.use(paint) // inject paint middleware
  .use(resize) // inject resize middleware
  .register('comp-name')

function paint (elem, state, next) {
  // elem is the component instance, set it up or extend it here
  elem.style.color = 'red'
  // then call next to run the next middleware (resize)
  next()
}

function resize (elem, state, next) {
  elem.style.width = '100 px'
  next()
}

Middlewares execute when a new component instance is attached to the DOM and typically extend the component instance with new features. Extending the same object by different libraries leads to name collisions. Exposing private variables deepens this problem and may cause accidental usage by others.

Having a small public API and hiding the rest is a good practice to avoid these.

Handling privacy

Privacy is handled by function scope in JavaScript. When cross-scope private variables are required, people tend to prefix them with _ to signal their private nature and expose them publicly. This prevents accidental usage but doesn't avoid name collisions. A better alternative is the ES6 Symbol primitive.

A symbol is a unique and immutable data type, that may be used as an identifier for object properties.

The below code demonstrates a symbol in action.

const color = Symbol()

// a middleware
function colorize (elem, state, next) {
  elem[color] = 'red'
  next()
}

Now 'red' is only reachable by owning a reference to the color symbol (and the element). The privacy of 'red' can be controlled by exposing the color symbol to different extents. With a reasonable number of private variables, having a central symbol storage is an elegant solution.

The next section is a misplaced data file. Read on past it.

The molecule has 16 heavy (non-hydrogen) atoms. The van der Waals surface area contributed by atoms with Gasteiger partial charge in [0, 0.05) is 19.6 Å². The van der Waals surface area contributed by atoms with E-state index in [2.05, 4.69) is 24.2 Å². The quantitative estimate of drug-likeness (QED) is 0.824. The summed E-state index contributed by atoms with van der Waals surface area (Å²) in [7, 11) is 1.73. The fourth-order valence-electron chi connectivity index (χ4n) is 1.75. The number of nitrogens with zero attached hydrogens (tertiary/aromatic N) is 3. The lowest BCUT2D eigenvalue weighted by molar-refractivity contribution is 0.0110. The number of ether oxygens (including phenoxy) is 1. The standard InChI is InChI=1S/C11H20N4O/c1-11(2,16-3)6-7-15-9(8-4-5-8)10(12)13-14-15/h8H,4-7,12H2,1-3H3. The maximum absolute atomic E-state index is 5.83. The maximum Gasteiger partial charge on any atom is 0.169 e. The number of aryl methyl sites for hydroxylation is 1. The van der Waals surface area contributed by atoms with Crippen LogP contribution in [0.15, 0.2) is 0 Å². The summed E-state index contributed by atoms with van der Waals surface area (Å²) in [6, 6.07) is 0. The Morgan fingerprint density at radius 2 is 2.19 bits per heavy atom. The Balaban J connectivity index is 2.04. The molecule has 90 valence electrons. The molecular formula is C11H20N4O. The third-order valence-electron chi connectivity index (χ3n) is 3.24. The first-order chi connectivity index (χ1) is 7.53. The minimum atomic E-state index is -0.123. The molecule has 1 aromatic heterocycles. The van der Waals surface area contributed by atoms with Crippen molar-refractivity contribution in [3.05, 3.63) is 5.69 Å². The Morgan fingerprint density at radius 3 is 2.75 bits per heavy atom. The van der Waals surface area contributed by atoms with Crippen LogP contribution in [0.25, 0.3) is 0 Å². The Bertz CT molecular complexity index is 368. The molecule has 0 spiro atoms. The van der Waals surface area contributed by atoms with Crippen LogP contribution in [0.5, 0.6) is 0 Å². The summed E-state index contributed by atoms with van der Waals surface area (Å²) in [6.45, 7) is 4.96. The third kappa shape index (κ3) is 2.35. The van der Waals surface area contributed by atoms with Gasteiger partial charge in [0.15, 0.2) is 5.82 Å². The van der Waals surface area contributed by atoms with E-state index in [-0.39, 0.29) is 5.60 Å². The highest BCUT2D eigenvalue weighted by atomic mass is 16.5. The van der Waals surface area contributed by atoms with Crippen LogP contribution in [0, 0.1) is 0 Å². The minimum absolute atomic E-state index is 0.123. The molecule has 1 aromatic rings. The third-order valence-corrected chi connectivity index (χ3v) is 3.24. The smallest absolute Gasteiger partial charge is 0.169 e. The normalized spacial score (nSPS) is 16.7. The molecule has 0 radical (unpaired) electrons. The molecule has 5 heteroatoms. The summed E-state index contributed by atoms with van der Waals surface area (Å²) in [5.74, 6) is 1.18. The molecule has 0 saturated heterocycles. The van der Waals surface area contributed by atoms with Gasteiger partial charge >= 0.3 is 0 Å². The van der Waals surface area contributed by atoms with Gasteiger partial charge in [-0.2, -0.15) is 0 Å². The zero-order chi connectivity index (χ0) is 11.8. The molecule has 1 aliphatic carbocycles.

// symbols module
exports.private = {
  color: Symbol('color from colorize')
}
exports.public = {}

And an index.js like below.

// main module
const symbols = require('./symbols')
exports.symbols = symbols.public

The storage is accessible inside the project for all modules, but the private part is not exposed to the outside. The public part can be used to expose low-level features to external developers. This prevents accidental usage since the developer has to explicitly require the needed symbol to use it. Moreover, symbol references can not collide like string names, so name collision is impossible.

The points below summarize the pattern for different scenarios.

1. Public variables

Use them normally.

function (elem, state, next) {
  elem.publicText = 'Hello World!'
  next()
}

2. Private variables

Cross-scope variables, that are private to the project should have a symbol key added to the private symbol registry.

// symbols module
exports.private = {
  text: Symbol('private text')
}
exports.public = {}

And required from it when needed somewhere.

const private = require('symbols').private

function (elem, state, next) {
  elem[private.text] = 'Hello World!'
  next()
}

3. Semi-private variables

Variables of the low level API should have a symbol key added to the public symbol registry.

// symbols module
exports.private = {
  text: Symbol('private text')
}
exports.public = {
  text: Symbol('exposed text')
}

And required from it when needed somewhere.

const exposed = require('symbols').public

function (elem, state, next) {
  elem[exposed.text] = 'Hello World!'
  next()
}

Conclusion

If you are interested in the NX framework, please visit the home page. Adventurous readers can find the NX source code in this Github repository.

I hope you found this a good read, see you next time when I’ll discuss execution timing!

If you have any thoughts on the topic, share it in the comments.